Unlike land-based cities that are static, floating cities could be frequently remodelled as per the changes in population or climate. Olthius further explores the natural cooling properties of water as an example—during hot summer months, the floating foundations could be set apart to create in-between channels of water which will cool the air while during cooler winter months, the gaps could be closed to regulate the heat flow. Therefore, the city will be in constant flux and can adapt easily as per the growing needs of the population.
However, Olthius’s vision of floating cities is that of waterborne extensions of existing cities, still connected to land by certain means. Plans have been envisioned for completely floating cities as well.
The Seasteading Institute, a San Francisco based non-profit, hopes to develop floating communities built from hundreds of floating platforms to house thousands of residents. A prototype has been proposed in the lagoon waters of Tahiti which will constitute homes and other buildings atop several platforms connected by walkways.
This floating village will almost appear as a natural island with green ‘living roofs’ which will be used to filter wastewater. It is with the help of such technologies that future communities would be able to cope with climate change.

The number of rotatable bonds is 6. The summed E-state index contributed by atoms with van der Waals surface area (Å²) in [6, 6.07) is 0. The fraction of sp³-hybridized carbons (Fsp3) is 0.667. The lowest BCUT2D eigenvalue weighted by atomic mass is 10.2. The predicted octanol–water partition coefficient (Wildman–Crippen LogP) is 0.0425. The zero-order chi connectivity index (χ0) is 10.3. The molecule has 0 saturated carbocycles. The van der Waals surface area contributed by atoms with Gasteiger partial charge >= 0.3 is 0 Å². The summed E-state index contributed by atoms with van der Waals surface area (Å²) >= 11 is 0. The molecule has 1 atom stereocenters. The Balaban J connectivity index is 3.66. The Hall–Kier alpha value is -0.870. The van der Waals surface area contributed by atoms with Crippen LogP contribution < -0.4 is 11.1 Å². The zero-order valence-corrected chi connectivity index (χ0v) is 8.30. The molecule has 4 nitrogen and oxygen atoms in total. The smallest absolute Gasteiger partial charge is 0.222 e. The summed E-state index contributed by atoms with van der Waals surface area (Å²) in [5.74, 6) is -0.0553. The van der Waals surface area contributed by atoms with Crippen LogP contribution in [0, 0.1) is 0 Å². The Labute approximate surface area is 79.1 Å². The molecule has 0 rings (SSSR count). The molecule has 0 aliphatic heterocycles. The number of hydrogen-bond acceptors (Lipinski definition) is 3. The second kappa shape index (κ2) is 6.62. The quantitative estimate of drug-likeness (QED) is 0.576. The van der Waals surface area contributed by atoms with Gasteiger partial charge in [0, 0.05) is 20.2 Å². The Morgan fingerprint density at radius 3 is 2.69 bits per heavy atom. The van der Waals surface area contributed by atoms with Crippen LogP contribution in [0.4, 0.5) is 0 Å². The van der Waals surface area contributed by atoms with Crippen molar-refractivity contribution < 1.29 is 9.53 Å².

Bjarke Ingels Group has proposed a concept for a sustainable and resilient floating community that will accommodate 10,000 people. The city is developed in modules of six villages that together form a cluster, designed to grow, evolve and transform organically with time. Each neighbourhood revolves around the common goals of a circular flow of energy, food, water, and waste, with communal farming being the core of each platform, thus, making the city self-sufficient.
Humans have been changing the environment for the worse, but technology and innovation have the potential to repurpose the environment and change our outlook towards the future of cities. Water lies at the centre of our uncertain future; Climate change is inevitable but isn’t it the time we reimagine our cities as an amelioration of their endless possibilities and realities. The concept of floating cities may seem fictional for now, but it does give hope to the otherwise drowning world.
Cosgrave, E., 2021. The future of floating cities – and the realities. [online] Bbc.com. Available at: <https://www.bbc.com/future/article/20171128-the-future-of-floating-cities-and-the-realities> Accessed 25 Mar 2021.
Ft.com. 2021. Ideas worth floating: architects adapt to rising sea levels. [online] Available at: <https://www.ft.com/content/a821b1d4-dc82-11e5-8541-00fb33bdf038> [Accessed 25 March 2021].
NBC News. 2021. How floating architecture could help save at-risk cities. [online] Available at: <https://www.nbcnews.com/mach/science/how-floating-architecture-could-help-save-cities-rising-seas-ncna863976> [Accessed 26 March 2021].
Ghisleni, Camilla. “Ko Panyi: A Floating Village in Thailand” [Ko Panyi: uma aldeia flutuando no mar tailandês ] 27 Jan 2021. ArchDaily. (Trans. Duduch, Tarsila) <https://www.archdaily.com/955269/ko-panyi-a-muslim-floating-village-in-thailand> Accessed 26 Mar 2021.